Real-time genome sequencing helps control hospital outbreak

Pioneering use of whole genome sequencing in real time to help control a hospital outbreak is reported in an article published in the open access journal Genome Medicine. The research corroborates the use of the technique as a rapid and cost-effective way of tracking and controlling the spread of drug-resistant hospital pathogens.

Acinetobacter baumannii is a multi-drug resistant pathogen found in hospitals across the globe and emerged as a significant threat to casualties in the Iraq and Afghanistan wars. It affects severely ill patients, particularly trauma and , often leading to pneumonia and bloodstream infections. Healthcare-associated infections (HAIs) are estimated to cost the UK £1 billion a year and, at any given time, one in every 15 patients will have a HAI.

Whole , which sequences an organism's entire DNA, is thought to be a promising new addition to the toolkit for controlling HAIs. Conventional methods are often applied retrospectively and yield limited information about a pathogen's DNA, making it difficult to compare whether patients are carrying the same bacteria and track transmission of outbreaks.

In this paper the researchers from the University of Birmingham, University of Warwick, and the National Institute for Health Research Surgical Reconstruction and Microbiology Research Centre, report how was used to control an of A. baumannii at Queen Elizabeth Hospital Birmingham in 2011. The outbreak began following the admittance of a military patient from Afghanistan with blast injuries and lasted for 80 weeks - making it one of the longest outbreaks ever described for this pathogen. The patient was carrying a novel strain of the bacterium that had not previously been observed in the region's hospitals. After first using traditional methods to try and contain the pathogen, the researchers decided to switch to whole genome sequencing mid-way through the outbreak.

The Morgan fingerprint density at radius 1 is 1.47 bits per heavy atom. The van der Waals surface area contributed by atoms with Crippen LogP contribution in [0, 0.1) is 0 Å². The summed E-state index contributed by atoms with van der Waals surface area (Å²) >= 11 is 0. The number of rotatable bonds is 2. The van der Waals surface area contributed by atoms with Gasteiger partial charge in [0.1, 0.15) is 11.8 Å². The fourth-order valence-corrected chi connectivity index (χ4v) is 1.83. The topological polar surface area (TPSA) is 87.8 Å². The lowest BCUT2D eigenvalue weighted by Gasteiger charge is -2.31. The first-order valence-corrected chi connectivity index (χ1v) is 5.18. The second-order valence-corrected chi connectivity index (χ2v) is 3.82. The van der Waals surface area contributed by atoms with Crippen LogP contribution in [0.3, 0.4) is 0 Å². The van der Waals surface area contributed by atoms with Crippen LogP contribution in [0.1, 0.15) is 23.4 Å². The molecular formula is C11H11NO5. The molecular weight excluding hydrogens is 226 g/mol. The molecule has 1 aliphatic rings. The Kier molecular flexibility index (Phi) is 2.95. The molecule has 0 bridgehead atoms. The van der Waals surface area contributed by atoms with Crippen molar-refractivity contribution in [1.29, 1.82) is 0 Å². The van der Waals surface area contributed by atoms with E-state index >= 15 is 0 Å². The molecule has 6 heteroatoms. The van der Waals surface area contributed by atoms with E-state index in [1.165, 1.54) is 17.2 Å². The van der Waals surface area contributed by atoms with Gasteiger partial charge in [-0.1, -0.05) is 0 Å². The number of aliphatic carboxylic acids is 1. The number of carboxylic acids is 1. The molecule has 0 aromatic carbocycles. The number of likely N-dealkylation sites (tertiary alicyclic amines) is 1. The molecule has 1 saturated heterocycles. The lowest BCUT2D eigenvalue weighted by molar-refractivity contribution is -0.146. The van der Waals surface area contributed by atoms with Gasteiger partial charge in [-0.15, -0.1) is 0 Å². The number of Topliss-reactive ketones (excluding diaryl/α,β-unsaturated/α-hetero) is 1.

Sampling patients and the environment, the researchers were able to identify 74 patients belonging to the outbreak. They then determined the detailed genetic makeup of the bacteria carried by each of these patients and used this data, with information about the ward that the patients were housed in, and the date of their first positive tests, to identify nearly 70 possible transmission events. Armed with this detailed information, the researchers were able to pinpoint transmission hot spots within the , which included an operating theatre and a specialised bed for burns .

Deep cleaning of these transmission sites followed and new decontamination protocols were put in place by the hospital. In May 2013 the outbreak was declared closed. Lead author of the study, Mark Pallen from the University of Warwick, said: "We have demonstrated how whole genome sequencing can be applied in a clinically helpful timeframe to track and control the spread of drug-resistant hospital . In this case, it helped understand and control what was probably longest running A. baumannii outbreak ever seen in this country."

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More information: Genomic Epidemiology of a Protracted Hospital Outbreak caused by Multi-Drug-Resistant Acinetobacter baumannii in Birmingham, England, Mihail R Halachev, Jacqueline Z-M Chan, Chrystala I Constantinidou, Nicola Cumley, Craig Bradley, Matthew Smith-Banks, Beryl Oppenheim and Mark J Pallen , Genome Medicine,
Journal information: Genome Medicine

Provided by BioMed Central
Citation: Real-time genome sequencing helps control hospital outbreak (2014, November 19) retrieved 19 August 2022 from
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